MetaStock SPRS Series - Week 59 - TechniTrader® Stock Discussion for MetaStock Users: A Subordinate Indicator You Should Take Advantage Of - March 12, 2012
By: Martha Stokes C.M.T.
By: Martha Stokes C.M.T.
This week we are going to discuss a subordinate indicator that many traders do not take advantage of but should.
The Linear Regression Line subordinate indicator can be an extremely useful indicator for traders who struggle with angle of ascent or descent analysis and identifying topping, bottoming, and early stages of sideways patterns.
TechniTrader® employs 2 Linear Regression Lines on its chart.
These are designed to be used with short term trading styles such as intraday, day, swing, and position trading. They are not as useful for intermediate or long term analysis.
The LRL is applied directly onto the candlestick chart so that it is easy to read and interpret.
The Linear Regression line indicator is a totally different way to study price action, trends, trendline patterns, etc.
Where the Moving Average smooths the price action to create a line that floats above, below, or in the middle of the candlesticks depending upon whether price is moving up, moving down or moving sideways, the Linear Regression Line is a straight line from point A to point B. The length of the line is dependent upon the period settings. The line always starts at the current day and moves backward X number of days.
In this instance, we are using a 35/75 LRL. The reason we use these periods is that it includes slightly more than 1 month of data, and slightly more than 3 months of data, which is ideal for short term trading.
The Moving Average below shows trend but lags price action. All moving averages, regardless of whether they are simple, front-weighted, weighted, or exponential, lag to some degree.
The Linear Regression Lines do not lag but reflect the current price angles that are present at that moment in time.
When a moving average is in the center of the candles or price, this means the moving average has failed because the action is sideways. When they are working properly, Moving Averages are either above for a downtrending stock, or below for an uptrending stocks. When the moving average is in the middle of the candles, it has formed a failure pattern, meaning it is no longer defining uptrends or downtrends. Moving averages are basically worthless during sideways price action.
The Linear Regression lines however are very useful in defining how price is behaving in sideways patterns.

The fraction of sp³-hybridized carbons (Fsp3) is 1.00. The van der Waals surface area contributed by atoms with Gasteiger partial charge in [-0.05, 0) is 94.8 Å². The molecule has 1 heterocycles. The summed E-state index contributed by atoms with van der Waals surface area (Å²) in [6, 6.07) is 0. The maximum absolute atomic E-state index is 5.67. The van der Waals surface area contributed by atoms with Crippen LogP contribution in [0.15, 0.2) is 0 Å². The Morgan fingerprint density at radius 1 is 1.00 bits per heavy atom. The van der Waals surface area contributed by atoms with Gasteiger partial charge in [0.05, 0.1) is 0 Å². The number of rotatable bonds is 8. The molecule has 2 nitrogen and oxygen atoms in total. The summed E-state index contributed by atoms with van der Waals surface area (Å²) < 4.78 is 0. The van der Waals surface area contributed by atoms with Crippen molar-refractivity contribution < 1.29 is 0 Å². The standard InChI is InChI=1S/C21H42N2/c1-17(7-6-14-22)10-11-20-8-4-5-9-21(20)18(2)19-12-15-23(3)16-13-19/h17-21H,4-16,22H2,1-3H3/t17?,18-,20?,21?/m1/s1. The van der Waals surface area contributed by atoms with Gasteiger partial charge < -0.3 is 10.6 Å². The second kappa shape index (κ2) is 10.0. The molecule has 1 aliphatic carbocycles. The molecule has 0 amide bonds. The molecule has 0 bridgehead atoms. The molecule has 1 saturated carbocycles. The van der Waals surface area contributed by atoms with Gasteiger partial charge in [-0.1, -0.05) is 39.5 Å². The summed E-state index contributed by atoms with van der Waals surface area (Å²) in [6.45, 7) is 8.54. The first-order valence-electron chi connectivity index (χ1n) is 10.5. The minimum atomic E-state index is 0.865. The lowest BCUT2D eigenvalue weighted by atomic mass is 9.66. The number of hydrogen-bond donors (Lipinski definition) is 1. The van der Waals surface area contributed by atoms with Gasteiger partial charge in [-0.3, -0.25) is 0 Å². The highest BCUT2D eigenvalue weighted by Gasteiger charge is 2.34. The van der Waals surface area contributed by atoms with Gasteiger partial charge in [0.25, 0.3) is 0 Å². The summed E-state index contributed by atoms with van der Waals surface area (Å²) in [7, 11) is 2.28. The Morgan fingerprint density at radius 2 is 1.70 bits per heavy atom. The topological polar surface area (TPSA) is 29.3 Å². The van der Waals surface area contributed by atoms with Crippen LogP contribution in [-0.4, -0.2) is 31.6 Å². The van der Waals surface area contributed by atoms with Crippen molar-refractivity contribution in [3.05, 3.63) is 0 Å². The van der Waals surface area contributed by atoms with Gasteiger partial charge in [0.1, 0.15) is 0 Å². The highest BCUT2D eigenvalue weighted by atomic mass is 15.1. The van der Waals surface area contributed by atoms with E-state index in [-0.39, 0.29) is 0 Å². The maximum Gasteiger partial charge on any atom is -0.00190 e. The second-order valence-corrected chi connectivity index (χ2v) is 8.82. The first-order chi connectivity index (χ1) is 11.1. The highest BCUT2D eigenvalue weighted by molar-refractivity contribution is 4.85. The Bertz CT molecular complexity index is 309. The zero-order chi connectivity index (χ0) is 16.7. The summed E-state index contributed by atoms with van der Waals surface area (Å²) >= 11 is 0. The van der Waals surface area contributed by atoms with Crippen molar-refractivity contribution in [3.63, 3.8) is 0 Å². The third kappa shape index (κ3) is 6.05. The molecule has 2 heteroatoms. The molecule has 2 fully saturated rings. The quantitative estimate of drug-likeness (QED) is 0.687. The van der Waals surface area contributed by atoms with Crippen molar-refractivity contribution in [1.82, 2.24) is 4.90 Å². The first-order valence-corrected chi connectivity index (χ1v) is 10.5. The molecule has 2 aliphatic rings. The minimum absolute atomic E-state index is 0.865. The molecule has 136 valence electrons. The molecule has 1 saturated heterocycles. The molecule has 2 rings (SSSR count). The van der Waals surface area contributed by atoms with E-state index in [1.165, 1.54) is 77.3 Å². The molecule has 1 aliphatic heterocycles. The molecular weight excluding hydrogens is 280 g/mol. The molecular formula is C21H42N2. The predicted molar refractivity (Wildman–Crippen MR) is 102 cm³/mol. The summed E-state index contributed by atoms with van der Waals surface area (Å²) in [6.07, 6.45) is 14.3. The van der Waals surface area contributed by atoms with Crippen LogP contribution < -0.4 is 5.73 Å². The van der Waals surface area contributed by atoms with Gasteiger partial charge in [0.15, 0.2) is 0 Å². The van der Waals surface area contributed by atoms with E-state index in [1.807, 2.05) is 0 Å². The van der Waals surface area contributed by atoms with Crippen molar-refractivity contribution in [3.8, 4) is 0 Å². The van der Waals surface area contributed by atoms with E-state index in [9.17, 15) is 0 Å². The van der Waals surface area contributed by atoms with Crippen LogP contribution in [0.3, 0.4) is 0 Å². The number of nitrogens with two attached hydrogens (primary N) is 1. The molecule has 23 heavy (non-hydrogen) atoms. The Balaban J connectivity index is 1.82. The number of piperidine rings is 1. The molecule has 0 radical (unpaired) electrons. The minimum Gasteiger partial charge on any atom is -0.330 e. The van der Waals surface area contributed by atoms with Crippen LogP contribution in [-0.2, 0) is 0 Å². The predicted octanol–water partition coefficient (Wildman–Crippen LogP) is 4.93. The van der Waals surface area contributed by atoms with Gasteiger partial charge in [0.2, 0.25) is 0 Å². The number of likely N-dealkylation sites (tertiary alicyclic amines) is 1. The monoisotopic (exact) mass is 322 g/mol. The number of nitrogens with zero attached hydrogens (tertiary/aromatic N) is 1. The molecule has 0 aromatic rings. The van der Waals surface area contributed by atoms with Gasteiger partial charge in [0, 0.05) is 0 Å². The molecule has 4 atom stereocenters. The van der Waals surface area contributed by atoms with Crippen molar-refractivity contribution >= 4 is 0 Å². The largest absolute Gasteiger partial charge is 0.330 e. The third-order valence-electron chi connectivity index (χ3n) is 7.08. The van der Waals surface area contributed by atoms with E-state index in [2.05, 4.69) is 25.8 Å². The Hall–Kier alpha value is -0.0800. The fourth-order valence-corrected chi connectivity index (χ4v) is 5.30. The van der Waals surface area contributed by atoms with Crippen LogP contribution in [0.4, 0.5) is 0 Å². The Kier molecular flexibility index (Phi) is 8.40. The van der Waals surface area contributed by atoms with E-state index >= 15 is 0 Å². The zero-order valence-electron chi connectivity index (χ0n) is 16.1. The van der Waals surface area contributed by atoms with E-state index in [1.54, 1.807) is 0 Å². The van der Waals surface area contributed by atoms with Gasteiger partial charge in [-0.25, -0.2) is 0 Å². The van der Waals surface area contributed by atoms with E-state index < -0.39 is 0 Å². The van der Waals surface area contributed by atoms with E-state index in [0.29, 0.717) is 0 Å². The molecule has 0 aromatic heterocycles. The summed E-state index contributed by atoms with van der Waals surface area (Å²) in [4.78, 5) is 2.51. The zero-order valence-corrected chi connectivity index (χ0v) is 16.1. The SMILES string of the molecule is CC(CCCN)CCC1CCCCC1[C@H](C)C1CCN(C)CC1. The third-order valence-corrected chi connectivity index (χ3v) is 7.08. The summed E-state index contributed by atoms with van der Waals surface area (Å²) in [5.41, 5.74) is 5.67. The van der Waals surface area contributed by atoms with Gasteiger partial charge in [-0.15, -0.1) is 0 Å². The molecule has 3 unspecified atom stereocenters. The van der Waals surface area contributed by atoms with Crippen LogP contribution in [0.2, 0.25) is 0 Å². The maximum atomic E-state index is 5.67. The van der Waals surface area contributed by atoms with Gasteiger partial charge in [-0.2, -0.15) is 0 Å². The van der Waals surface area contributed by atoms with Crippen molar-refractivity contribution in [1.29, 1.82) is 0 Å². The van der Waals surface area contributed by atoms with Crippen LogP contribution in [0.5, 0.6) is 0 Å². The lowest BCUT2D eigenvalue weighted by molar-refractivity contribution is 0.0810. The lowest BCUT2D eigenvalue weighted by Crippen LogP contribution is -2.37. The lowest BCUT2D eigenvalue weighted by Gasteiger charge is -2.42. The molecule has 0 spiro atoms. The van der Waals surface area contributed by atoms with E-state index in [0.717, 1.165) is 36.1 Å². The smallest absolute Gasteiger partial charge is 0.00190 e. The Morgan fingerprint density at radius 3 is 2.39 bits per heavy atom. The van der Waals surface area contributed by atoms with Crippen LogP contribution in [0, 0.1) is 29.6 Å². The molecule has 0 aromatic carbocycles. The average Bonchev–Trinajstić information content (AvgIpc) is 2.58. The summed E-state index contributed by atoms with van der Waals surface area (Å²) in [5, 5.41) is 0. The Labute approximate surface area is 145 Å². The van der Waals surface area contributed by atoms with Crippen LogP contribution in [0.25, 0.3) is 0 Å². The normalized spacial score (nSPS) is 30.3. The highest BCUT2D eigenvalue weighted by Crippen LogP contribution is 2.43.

On the chart below, the longer regression line is telling us that the angle of ascent is heading up at a reasonable angle. The angle is clearly defined and easy to interpret. There is no indication yet of a severe angle.
The shorter Linear Regression Line has dropped below the longer one. This is a weakening of the shorter term trend. What this tells us immediately is that the price has shifted sideways or is about to shift sideways. The shorter Linear Regression Line shows us quickly and decisively that the shorter term price action is not keeping up with the longer Linear Regression line price.
On the Chart below, the short linear regression line is above the longer regression line indicating that the most recent price action is gaining and moving up despite the fact that the candles look quite sideways. Price is moving up. The longer regression line shows that the price over the past couple of months has been quite flat and sideways. This early tip up of the shorter regression line helps identify quickly and easily that price is starting to move out of the sideways pattern.
If you have never used linear regression lines, try them out. The LRLs give a different view and perspective than moving averages and can help traders decipher more complicated or ambiguous candlestick price patterns sooner.
Since Linear Regression Lines do not smooth or average price, the stark view tends to lead price.
Martha Stokes, C.M.T.
Member of Market Technicians Association
Master Rated Technical Analyst: Decisions Unlimited, Inc.
Instructor and Developer of TechniTrader® Stock Market Courses
©2012 Decisions Unlimited, Inc.
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